Staff Report | DFW Newsflash | January 2018
DALLAS, — A high school sophomore has won Texas Instruments’ (TI) #GenSTEM contest and a starring role in the latest edition of STEM Behind Cool Careers, an entertaining series of calculator activities and videos that introduce middle and high school students to unexpected STEM (science, technology, engineering and math) careers. The national contest, hosted by former professional football player turned full-time mathematician, John Urschel, asked students and teachers from across the country to submit photos showing how STEM inspires them.
Urschel selected the winning photo from Alex Livingston, a 15-year-old student at Tech Valley High School in Albany, New York and a volunteer with the Civil Air Patrol Cadet Program, an auxiliary of the United States Air Force. Livingston is one of the youngest members of his local flying club to solo pilot a glider and has already logged nearly 25 hours of flight time in his young life.
As part of his prize for winning the contest, the aspiring commercial pilot traveled to Dallas where he visited with mathematicians and scientists at Texas Instruments, got a behind-the-scenes tour of the McKinney National Airport and sat in the cockpit of a flight simulator at Southwest Airlines’ training facilities. “My trip to Dallas was an amazing way to see the different sides of flying and opened my eyes to the many career options that exist in the field of aviation,” said Livingston. “It also helped me to connect what I need to learn in math and science class today to be successful in an aviation career in the future.”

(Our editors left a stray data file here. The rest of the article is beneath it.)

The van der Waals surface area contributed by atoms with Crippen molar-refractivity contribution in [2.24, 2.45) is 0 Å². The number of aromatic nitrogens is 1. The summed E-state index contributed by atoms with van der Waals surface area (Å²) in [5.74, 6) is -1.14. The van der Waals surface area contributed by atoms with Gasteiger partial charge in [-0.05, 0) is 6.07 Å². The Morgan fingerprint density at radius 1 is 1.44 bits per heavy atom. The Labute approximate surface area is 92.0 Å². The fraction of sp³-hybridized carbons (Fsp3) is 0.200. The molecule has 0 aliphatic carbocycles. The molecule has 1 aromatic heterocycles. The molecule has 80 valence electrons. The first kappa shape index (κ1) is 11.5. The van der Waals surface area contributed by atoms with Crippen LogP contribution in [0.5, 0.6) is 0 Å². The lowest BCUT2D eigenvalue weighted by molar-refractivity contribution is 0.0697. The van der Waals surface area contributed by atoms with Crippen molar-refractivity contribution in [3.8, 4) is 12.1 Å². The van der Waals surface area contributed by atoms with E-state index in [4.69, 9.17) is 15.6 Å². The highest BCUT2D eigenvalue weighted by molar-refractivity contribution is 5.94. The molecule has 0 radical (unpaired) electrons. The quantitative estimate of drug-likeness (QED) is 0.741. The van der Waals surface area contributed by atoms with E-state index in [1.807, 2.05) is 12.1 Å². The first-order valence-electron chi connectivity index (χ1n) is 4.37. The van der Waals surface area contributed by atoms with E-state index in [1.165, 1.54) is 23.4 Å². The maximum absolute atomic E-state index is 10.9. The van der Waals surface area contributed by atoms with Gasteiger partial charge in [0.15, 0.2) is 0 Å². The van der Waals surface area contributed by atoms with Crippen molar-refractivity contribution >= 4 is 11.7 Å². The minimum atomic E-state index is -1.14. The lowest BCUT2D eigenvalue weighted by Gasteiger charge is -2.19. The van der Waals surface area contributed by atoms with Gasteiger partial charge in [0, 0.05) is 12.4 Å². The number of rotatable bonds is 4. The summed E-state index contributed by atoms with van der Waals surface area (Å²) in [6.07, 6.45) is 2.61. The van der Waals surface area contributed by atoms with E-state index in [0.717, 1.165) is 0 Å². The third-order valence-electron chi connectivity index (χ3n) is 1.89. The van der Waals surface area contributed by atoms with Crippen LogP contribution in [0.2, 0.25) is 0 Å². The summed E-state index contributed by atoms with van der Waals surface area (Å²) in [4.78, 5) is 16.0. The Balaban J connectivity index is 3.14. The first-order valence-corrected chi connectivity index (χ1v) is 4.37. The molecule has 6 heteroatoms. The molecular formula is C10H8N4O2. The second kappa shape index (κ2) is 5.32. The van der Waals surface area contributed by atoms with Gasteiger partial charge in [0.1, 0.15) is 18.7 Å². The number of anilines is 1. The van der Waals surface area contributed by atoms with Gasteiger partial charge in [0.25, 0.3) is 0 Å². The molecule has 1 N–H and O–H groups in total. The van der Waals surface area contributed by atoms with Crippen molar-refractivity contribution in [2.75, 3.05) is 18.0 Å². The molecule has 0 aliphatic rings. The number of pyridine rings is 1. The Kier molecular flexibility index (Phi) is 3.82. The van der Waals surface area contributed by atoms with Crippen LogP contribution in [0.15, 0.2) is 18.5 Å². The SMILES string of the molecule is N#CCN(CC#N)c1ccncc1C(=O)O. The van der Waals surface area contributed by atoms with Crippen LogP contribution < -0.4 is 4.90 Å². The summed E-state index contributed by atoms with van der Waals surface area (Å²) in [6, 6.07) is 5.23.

While in Dallas, Livingston met with Southwest Airlines veteran pilot, Captain Adam Schindall, who helped TI create the new aviation lesson, “STEM on the Fly.” The fun, free activity puts students at the controls of an intercontinental airliner as they cruise through the math and science that explain how wings work. It is designed for the TI-Nspire™ CX and TI-84 Plus CE graphing calculators and shows students how a solid understanding of STEM subjects is vital for almost any career, and especially aviation.
“Like many students today, I used to struggle with the importance of learning things like how to solve for X, but now I know, pilots solve for X all day, every day,” said Capt. Schindall. “By connecting the things that students are already interested in, like flying, to the important concepts they need to learn, I hope this activity sets students up to soar in a future STEM career.”
SOURCE Texas Instruments